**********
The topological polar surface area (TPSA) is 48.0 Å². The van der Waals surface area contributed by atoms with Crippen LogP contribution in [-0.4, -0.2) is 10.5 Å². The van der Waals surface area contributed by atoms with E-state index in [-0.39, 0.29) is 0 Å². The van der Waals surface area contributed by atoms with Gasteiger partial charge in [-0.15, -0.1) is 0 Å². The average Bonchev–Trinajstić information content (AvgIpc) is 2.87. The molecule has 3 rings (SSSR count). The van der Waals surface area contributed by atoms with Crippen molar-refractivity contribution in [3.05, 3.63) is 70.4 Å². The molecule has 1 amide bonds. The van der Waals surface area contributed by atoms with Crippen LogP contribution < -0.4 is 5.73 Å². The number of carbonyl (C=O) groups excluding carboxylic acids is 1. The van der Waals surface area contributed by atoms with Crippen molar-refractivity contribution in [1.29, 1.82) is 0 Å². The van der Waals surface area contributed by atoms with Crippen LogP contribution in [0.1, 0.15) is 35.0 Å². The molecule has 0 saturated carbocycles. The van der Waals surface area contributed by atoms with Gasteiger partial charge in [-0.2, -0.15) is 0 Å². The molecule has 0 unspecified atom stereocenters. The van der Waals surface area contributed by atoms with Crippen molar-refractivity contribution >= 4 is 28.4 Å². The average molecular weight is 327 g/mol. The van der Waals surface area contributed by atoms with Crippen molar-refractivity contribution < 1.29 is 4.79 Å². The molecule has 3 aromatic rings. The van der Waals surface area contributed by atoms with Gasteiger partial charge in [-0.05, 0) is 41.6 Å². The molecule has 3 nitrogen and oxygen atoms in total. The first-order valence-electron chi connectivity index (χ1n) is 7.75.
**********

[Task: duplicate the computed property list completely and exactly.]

The topological polar surface area (TPSA) is 48.0 Å². The van der Waals surface area contributed by atoms with Crippen LogP contribution in [-0.4, -0.2) is 10.5 Å². The van der Waals surface area contributed by atoms with E-state index in [-0.39, 0.29) is 0 Å². The van der Waals surface area contributed by atoms with Gasteiger partial charge in [-0.15, -0.1) is 0 Å². The average Bonchev–Trinajstić information content (AvgIpc) is 2.87. The molecule has 3 rings (SSSR count). The van der Waals surface area contributed by atoms with Crippen molar-refractivity contribution in [3.05, 3.63) is 70.4 Å². The molecule has 1 amide bonds. The van der Waals surface area contributed by atoms with Crippen LogP contribution < -0.4 is 5.73 Å². The number of carbonyl (C=O) groups excluding carboxylic acids is 1. The van der Waals surface area contributed by atoms with Crippen molar-refractivity contribution in [1.29, 1.82) is 0 Å². The van der Waals surface area contributed by atoms with Crippen LogP contribution in [0.1, 0.15) is 35.0 Å². The molecule has 0 saturated carbocycles. The van der Waals surface area contributed by atoms with Gasteiger partial charge in [-0.2, -0.15) is 0 Å². The molecule has 0 unspecified atom stereocenters. The van der Waals surface area contributed by atoms with Crippen molar-refractivity contribution >= 4 is 28.4 Å². The average molecular weight is 327 g/mol. The van der Waals surface area contributed by atoms with Crippen molar-refractivity contribution < 1.29 is 4.79 Å². The molecule has 3 aromatic rings. The van der Waals surface area contributed by atoms with Gasteiger partial charge in [-0.05, 0) is 41.6 Å². The molecule has 3 nitrogen and oxygen atoms in total. The first-order valence-electron chi connectivity index (χ1n) is 7.75.